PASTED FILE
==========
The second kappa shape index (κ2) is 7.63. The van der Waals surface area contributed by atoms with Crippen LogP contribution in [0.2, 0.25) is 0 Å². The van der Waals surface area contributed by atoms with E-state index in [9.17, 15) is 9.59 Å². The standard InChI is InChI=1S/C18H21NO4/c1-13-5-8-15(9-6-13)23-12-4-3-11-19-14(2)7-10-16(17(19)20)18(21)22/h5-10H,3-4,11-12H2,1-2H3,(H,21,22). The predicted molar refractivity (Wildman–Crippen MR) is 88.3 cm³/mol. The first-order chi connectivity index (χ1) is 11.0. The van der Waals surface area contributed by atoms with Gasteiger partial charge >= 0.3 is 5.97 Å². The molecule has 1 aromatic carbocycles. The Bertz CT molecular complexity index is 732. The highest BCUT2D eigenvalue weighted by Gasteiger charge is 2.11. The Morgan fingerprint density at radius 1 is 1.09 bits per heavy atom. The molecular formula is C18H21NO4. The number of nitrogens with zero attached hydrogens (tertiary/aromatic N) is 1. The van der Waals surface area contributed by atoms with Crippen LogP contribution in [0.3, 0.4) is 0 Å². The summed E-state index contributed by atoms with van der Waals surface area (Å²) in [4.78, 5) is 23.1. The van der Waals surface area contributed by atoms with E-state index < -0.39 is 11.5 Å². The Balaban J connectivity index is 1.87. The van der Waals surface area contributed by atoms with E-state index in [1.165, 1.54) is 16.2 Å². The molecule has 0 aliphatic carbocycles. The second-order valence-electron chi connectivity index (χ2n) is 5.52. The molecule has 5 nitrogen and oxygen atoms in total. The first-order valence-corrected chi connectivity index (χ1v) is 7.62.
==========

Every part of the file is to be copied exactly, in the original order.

The second kappa shape index (κ2) is 7.63. The van der Waals surface area contributed by atoms with Crippen LogP contribution in [0.2, 0.25) is 0 Å². The van der Waals surface area contributed by atoms with E-state index in [9.17, 15) is 9.59 Å². The standard InChI is InChI=1S/C18H21NO4/c1-13-5-8-15(9-6-13)23-12-4-3-11-19-14(2)7-10-16(17(19)20)18(21)22/h5-10H,3-4,11-12H2,1-2H3,(H,21,22). The predicted molar refractivity (Wildman–Crippen MR) is 88.3 cm³/mol. The first-order chi connectivity index (χ1) is 11.0. The van der Waals surface area contributed by atoms with Gasteiger partial charge >= 0.3 is 5.97 Å². The molecule has 1 aromatic carbocycles. The Bertz CT molecular complexity index is 732. The highest BCUT2D eigenvalue weighted by Gasteiger charge is 2.11. The Morgan fingerprint density at radius 1 is 1.09 bits per heavy atom. The molecular formula is C18H21NO4. The number of nitrogens with zero attached hydrogens (tertiary/aromatic N) is 1. The van der Waals surface area contributed by atoms with Crippen LogP contribution in [0.3, 0.4) is 0 Å². The summed E-state index contributed by atoms with van der Waals surface area (Å²) in [4.78, 5) is 23.1. The van der Waals surface area contributed by atoms with E-state index < -0.39 is 11.5 Å². The Balaban J connectivity index is 1.87. The van der Waals surface area contributed by atoms with E-state index in [1.165, 1.54) is 16.2 Å². The molecule has 0 aliphatic carbocycles. The second-order valence-electron chi connectivity index (χ2n) is 5.52. The molecule has 5 nitrogen and oxygen atoms in total. The first-order valence-corrected chi connectivity index (χ1v) is 7.62.